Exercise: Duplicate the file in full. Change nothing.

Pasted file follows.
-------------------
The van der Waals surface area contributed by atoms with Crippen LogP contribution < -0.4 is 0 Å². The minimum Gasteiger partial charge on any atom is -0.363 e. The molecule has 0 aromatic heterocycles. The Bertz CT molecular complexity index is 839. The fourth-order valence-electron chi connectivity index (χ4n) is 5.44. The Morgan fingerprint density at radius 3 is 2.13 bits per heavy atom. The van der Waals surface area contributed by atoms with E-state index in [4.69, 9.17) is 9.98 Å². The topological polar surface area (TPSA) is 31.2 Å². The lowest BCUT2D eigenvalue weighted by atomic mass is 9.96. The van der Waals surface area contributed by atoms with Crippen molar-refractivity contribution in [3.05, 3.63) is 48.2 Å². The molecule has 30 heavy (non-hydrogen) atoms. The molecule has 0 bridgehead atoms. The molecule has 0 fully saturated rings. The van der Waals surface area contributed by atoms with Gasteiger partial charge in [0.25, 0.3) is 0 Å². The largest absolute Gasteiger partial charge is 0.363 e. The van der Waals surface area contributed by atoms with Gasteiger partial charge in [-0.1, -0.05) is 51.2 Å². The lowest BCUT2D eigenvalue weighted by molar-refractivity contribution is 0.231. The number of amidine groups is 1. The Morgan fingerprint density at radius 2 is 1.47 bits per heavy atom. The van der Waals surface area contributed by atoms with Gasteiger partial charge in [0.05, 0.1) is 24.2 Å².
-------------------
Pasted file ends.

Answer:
The van der Waals surface area contributed by atoms with Crippen LogP contribution < -0.4 is 0 Å². The minimum Gasteiger partial charge on any atom is -0.363 e. The molecule has 0 aromatic heterocycles. The Bertz CT molecular complexity index is 839. The fourth-order valence-electron chi connectivity index (χ4n) is 5.44. The Morgan fingerprint density at radius 3 is 2.13 bits per heavy atom. The van der Waals surface area contributed by atoms with E-state index in [4.69, 9.17) is 9.98 Å². The topological polar surface area (TPSA) is 31.2 Å². The lowest BCUT2D eigenvalue weighted by atomic mass is 9.96. The van der Waals surface area contributed by atoms with Crippen molar-refractivity contribution in [3.05, 3.63) is 48.2 Å². The molecule has 30 heavy (non-hydrogen) atoms. The molecule has 0 bridgehead atoms. The molecule has 0 fully saturated rings. The van der Waals surface area contributed by atoms with Gasteiger partial charge in [0.25, 0.3) is 0 Å². The largest absolute Gasteiger partial charge is 0.363 e. The van der Waals surface area contributed by atoms with Gasteiger partial charge in [-0.1, -0.05) is 51.2 Å². The lowest BCUT2D eigenvalue weighted by molar-refractivity contribution is 0.231. The number of amidine groups is 1. The Morgan fingerprint density at radius 2 is 1.47 bits per heavy atom. The van der Waals surface area contributed by atoms with Gasteiger partial charge in [0.05, 0.1) is 24.2 Å².